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MAR-APR 2017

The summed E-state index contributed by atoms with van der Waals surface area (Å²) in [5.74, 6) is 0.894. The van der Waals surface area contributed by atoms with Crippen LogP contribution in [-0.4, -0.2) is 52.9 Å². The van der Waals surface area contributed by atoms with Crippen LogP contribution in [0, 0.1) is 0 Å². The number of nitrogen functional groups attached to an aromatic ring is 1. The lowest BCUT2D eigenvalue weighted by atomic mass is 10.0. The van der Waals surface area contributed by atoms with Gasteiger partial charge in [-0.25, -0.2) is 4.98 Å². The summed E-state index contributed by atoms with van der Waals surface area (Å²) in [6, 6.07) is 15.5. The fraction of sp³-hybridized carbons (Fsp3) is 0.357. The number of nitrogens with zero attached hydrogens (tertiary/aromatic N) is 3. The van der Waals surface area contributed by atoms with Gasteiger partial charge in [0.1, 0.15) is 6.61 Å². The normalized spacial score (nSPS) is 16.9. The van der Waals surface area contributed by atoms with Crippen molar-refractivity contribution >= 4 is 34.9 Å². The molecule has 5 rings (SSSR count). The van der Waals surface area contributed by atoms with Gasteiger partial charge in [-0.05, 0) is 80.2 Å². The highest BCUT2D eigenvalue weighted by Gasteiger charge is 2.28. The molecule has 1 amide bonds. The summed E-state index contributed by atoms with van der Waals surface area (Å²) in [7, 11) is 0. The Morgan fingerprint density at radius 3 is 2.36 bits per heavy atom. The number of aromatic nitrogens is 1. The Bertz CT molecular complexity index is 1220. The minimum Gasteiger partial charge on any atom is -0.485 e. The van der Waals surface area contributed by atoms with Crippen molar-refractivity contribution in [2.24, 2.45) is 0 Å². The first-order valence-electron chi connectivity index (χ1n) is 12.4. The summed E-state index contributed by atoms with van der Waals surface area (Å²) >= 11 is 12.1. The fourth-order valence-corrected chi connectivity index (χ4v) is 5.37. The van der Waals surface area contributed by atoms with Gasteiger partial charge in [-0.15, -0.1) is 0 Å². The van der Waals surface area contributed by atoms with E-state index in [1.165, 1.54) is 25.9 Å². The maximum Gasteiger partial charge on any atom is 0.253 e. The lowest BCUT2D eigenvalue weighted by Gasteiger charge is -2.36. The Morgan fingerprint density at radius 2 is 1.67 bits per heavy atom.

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Page 12 of 51 13 M A R C H / A P R I L 2 0 1 7 A P P O I N T M E N T S T hree marketplace sessions were scheduled for the confer- ence, giving everyone dozens of opportunities to sit down in six-minute business appoint- ments with people they might not ordinarily meet. "It's a way for us to network with other banks, meet new vendors and gain a better understanding of what's coming," said Jeanne Matthews-Fox of Geddes Federal Savings and Loan in Syracuse, New York. "It's our third con- ference. We now understand how it all works and use that to our advantage." Rosie Mosteller of the Dalton Whitfield Se- nior Center in Dalton, Georgia, wanted great ideas. "I've done this for 30 years, and we have literally been around the world. Our Rosie's Recycled Teenagers Club 50-Plus travels ev- erywhere. They act like teenagers, but they're recycled." Doreen McKinney of Mascoma Savings Bank in Lebanon, New Hampshire, wanted fresh suggestions, too. "Yes, [I want] new des- tinations for my customers and to give them something innovative and exciting that they haven't seen before, domestic or international." A chamber and a college are ramping up their travel programs. "We've only been doing travel a couple of years," said Allyson Krull of the Mason City (Iowa) Chamber of Commerce. "This atmosphere of meeting so many people in a short time is huge for me. I'm excited to see what vendors offer." Steve Balza of Martin Luther College in New Ulm, Minnesota, wanted his people on the road. "Our program is fairly new, and we need to meet potential partners. Every year, we do one alumni tour. That will grow to two. We also have two annual student tours to book." On the travel industry side, attractions and destinations of every imaginable type were displayed. Gary Biddle of Atlantic Tours in Dart- mouth, Nova Scotia, Canada, courts American visitors. "I want groups to come to my part of Canada. The U.S. dollar against the Canadian dollar is attractive. A tour that costs $1,000 Cana- dian could be $700 dollars American. Also, the Atlantic part of Canada is a safe place to travel." Two travel reps set personal goals for the conference. One was Rob Batchman of Welk Resorts in Branson, Missouri. "When I came to Select Traveler, I set a goal of 15 bookings with banks, chambers and alumni associations. I know I've made at least 15 for this year and 2018. It's all about follow-through." Heidi Ryan of the Lodge at Mount Magazine in Paris, Arkansas, was also a go-getter. "I wanted to get more tour groups into my facility, and I think I've done that with new leads and old leads. It's been a really good conference." Matthew Jaeckel of Premier World Discov- ery in Redondo, California, had a strategy. "We wanted to check in with our current clients and look for new partners. We'll learn as much as we can about the new ones, and our 20 reps around the country will follow up and, hopefully, meet them at their locations." Lindsey Beasley of the Rapid City Conven- tion and Visitors Bureau sought new and return visitors. "Perhaps it's been 15 to 20 years since they last visited. We want them back. Maybe they've seen Mount Rushmore and Crazy Horse, but haven't done Custer State Park or the annual Buffalo Roundup. There are many other attractions for them to see." A R E E N D L E S S A T M A R K E T P L A C E S E S S I O N S TRAVEL IDEAS BY DAN DICKSON

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